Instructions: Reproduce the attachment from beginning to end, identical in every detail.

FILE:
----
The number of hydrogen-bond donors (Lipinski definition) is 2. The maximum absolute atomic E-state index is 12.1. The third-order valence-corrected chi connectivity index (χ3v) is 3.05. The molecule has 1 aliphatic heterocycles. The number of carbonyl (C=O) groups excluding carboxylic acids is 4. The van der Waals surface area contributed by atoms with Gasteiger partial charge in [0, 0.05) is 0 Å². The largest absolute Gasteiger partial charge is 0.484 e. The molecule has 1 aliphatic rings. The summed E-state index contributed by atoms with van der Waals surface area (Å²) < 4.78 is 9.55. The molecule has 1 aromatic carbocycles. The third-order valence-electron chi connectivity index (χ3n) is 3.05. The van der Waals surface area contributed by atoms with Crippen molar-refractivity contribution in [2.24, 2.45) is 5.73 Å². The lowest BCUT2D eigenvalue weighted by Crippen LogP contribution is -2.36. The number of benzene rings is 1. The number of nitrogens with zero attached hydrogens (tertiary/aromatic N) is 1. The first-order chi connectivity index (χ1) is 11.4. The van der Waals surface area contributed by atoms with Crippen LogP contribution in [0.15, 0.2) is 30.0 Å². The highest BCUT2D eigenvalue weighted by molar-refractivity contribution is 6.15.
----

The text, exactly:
The number of hydrogen-bond donors (Lipinski definition) is 2. The maximum absolute atomic E-state index is 12.1. The third-order valence-corrected chi connectivity index (χ3v) is 3.05. The molecule has 1 aliphatic heterocycles. The number of carbonyl (C=O) groups excluding carboxylic acids is 4. The van der Waals surface area contributed by atoms with Gasteiger partial charge in [0, 0.05) is 0 Å². The largest absolute Gasteiger partial charge is 0.484 e. The molecule has 1 aliphatic rings. The summed E-state index contributed by atoms with van der Waals surface area (Å²) < 4.78 is 9.55. The molecule has 1 aromatic carbocycles. The third-order valence-electron chi connectivity index (χ3n) is 3.05. The van der Waals surface area contributed by atoms with Crippen molar-refractivity contribution in [2.24, 2.45) is 5.73 Å². The lowest BCUT2D eigenvalue weighted by Crippen LogP contribution is -2.36. The number of benzene rings is 1. The number of nitrogens with zero attached hydrogens (tertiary/aromatic N) is 1. The first-order chi connectivity index (χ1) is 11.4. The van der Waals surface area contributed by atoms with Crippen LogP contribution in [0.15, 0.2) is 30.0 Å². The highest BCUT2D eigenvalue weighted by molar-refractivity contribution is 6.15.